Near Quantico, A Click, but Garage Door Doesn't Budge
Monday, February 26, 2007
Users of one of suburbia's most basic conveniences -- the garage door opener -- are locked in an odd situation with the U.S. Marine Corps.
A strong radio signal coming from the Quantico Marine base in Prince William County is neutralizing perhaps hundreds of the remote controls that move the garage doors up and down.
The Marines are using a frequency that is also used by some remote controls. The powerful signal shuts down any remote in its bandwidth, no matter who is holding it -- mothers with screaming children trying to get groceries in the house or gridlocked motorists looking for a light at the end of their commute. Nothing can be done but get a new system operating on a non-conflicting frequency.
Queen Carroll of Dale City, a widow in her early 70s, shelled out a few hundred bucks to get a new receiver and remote. She'd like to send the bill to the Marines. Before the new system was installed, the only way she could open and close her garage door was by using a switch on the wall of the garage. That is a pain at any age, particularly in the winter.
"I feel there should be some kind of compensation," Carroll said. "I am a struggling widow, if you will, and I praise the Lord I'm still here, but I am on a budget. When things like this come up totally unexpected, it is very upsetting."
Repair shops started getting a flurry of calls as soon as the Marines began using the frequency in late December.
"I'd say that first week, just out of Prince William County, I would guess we got about 15 calls, and then since that time about 25 more calls," said Jerry Bahorich, manager of Affordable Garage Door in Stafford County. "And we're just one company. There are 15 other companies that do business in Prince William County."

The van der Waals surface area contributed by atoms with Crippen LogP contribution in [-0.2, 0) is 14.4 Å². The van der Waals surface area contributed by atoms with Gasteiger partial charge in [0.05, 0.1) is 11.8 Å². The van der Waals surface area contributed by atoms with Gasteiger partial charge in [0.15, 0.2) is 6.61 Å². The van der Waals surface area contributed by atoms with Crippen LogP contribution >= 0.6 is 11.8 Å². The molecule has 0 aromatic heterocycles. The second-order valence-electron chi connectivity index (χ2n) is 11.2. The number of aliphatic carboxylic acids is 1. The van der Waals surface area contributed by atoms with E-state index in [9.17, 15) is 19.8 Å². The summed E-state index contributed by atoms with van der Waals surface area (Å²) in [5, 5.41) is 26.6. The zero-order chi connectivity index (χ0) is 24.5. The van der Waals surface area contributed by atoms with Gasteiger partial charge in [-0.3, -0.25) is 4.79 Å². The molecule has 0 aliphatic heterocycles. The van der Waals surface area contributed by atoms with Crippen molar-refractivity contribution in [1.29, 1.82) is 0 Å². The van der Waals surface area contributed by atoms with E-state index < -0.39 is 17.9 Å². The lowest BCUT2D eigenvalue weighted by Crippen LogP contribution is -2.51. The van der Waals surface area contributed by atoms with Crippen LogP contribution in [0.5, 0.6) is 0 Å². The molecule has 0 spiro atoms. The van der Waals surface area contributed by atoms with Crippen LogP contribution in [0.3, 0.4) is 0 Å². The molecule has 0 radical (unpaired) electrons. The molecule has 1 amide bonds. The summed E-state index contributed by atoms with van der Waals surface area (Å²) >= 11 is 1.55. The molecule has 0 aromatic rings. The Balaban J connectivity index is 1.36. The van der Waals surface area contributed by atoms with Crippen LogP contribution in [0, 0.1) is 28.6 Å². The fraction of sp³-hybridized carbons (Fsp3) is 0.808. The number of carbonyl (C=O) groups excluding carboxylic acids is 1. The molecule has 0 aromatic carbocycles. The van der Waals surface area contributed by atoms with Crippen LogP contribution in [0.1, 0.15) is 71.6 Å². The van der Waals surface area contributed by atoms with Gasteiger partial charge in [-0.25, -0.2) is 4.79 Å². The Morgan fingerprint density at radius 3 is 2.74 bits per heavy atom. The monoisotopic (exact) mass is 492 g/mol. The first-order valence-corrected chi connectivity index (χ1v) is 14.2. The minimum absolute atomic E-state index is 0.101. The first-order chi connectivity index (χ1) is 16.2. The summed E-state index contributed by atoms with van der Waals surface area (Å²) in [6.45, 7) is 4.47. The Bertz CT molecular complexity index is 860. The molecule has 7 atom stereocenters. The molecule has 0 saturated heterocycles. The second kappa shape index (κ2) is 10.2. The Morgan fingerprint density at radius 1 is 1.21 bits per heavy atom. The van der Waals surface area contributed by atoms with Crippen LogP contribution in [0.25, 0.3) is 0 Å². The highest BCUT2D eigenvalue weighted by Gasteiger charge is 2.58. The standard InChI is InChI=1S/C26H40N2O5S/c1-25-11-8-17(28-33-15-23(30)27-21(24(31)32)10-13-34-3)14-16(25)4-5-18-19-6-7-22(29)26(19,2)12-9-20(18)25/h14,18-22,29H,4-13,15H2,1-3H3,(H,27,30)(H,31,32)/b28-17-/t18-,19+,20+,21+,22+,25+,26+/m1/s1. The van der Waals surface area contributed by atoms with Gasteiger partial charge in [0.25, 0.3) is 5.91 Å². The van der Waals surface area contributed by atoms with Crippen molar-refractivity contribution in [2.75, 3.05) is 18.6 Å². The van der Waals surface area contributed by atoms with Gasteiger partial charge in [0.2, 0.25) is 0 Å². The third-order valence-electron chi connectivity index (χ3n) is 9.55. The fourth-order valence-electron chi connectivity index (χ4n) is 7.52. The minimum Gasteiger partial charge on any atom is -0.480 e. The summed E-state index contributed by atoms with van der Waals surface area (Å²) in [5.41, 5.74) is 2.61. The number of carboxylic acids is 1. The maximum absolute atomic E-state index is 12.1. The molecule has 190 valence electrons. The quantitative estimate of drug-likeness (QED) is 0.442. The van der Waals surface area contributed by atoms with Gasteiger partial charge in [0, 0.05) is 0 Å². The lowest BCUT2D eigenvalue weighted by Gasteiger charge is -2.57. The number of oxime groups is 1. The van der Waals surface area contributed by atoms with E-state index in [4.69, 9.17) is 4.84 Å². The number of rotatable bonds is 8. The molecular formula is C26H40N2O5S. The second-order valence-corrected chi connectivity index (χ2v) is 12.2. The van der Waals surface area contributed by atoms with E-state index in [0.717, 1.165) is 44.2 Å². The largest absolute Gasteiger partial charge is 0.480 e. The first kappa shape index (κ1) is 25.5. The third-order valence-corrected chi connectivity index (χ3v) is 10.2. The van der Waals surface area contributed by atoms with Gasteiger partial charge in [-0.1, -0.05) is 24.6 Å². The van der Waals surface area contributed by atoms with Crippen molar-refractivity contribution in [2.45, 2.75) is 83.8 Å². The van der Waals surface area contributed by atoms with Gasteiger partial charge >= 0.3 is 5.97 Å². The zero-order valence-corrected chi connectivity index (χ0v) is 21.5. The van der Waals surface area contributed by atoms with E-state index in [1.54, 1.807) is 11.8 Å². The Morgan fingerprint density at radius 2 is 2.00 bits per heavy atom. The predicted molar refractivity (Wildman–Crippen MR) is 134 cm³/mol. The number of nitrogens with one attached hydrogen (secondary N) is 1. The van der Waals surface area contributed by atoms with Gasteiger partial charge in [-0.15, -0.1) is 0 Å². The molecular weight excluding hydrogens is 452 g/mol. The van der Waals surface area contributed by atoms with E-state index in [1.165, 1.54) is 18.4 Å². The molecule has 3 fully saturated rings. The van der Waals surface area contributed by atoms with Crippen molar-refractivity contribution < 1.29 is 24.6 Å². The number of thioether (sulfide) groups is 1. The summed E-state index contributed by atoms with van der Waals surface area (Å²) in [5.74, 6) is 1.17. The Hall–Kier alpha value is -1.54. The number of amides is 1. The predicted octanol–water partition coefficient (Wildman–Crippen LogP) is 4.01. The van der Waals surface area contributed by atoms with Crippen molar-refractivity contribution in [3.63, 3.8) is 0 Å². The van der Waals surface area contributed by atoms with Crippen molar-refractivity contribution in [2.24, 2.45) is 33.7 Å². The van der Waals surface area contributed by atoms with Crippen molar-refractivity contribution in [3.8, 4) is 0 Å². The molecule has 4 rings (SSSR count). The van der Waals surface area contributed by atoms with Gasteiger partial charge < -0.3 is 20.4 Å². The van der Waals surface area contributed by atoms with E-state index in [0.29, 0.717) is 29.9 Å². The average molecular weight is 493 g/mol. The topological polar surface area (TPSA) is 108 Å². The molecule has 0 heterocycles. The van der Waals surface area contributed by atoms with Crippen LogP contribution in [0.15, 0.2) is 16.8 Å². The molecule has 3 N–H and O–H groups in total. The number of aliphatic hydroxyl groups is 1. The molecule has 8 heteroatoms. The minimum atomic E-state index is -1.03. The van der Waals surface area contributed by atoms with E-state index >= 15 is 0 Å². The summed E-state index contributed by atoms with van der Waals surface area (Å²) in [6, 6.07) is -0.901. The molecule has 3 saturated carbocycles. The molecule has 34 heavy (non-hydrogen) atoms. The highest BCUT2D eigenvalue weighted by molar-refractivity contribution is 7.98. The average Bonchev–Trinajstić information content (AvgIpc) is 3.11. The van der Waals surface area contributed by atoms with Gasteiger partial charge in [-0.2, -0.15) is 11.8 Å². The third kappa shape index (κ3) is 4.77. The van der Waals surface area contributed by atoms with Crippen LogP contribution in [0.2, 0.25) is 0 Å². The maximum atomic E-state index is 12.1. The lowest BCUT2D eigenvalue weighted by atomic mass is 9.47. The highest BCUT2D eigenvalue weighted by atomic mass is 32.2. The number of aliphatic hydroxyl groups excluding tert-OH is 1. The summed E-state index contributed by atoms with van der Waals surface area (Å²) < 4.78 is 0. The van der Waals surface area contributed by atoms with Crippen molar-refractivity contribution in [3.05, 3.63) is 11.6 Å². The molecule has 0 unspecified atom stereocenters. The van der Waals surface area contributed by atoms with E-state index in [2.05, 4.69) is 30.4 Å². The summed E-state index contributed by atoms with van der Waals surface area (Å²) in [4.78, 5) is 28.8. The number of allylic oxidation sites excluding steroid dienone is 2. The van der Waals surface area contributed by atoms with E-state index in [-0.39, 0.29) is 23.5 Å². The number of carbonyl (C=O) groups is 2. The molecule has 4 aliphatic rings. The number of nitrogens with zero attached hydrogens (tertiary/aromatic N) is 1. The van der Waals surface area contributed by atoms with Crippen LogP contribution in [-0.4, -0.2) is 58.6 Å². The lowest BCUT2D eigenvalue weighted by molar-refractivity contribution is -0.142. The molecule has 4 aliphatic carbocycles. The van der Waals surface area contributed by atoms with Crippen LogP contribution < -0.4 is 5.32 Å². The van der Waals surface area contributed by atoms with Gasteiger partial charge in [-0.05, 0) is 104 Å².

Rob Roberts, sales manager at Cristar Garage Door & Controls Inc., in Sterling, estimated that hundreds of people have had their remotes neutralized.
"It is a big thing within the industry," he said. "They are taking their frequency back. It isn't just around Quantico; it is everywhere, anywhere there is any type of military installation."
Suburban residents who have experienced a disruption in their point-and-click lifestyles can blame it on national security, according to a spokesman for Quantico.
"Marine Corps Base Quantico transitioned to a new bandwidth for land mobile radios in 2005 as part of a government-mandated, Department of Defense-wide conversion to narrow-band systems from wide-band systems in military bases around the country," Lt. Brian P. Donnelly said. "The transition was made to foster more efficient spectrum use, allowing a variety of military and government organizations to better protect national security."
Garage door freeze has broken out in other areas near military installations. Just before Christmas, hundreds of people around an Air Force facility in Colorado Springs reported that their remotes died when the 21st Space Wing began testing a frequency that would be used for homeland security emergencies or threats. Two years ago, testing of the system generated a dozen calls to Fort Detrick in Maryland.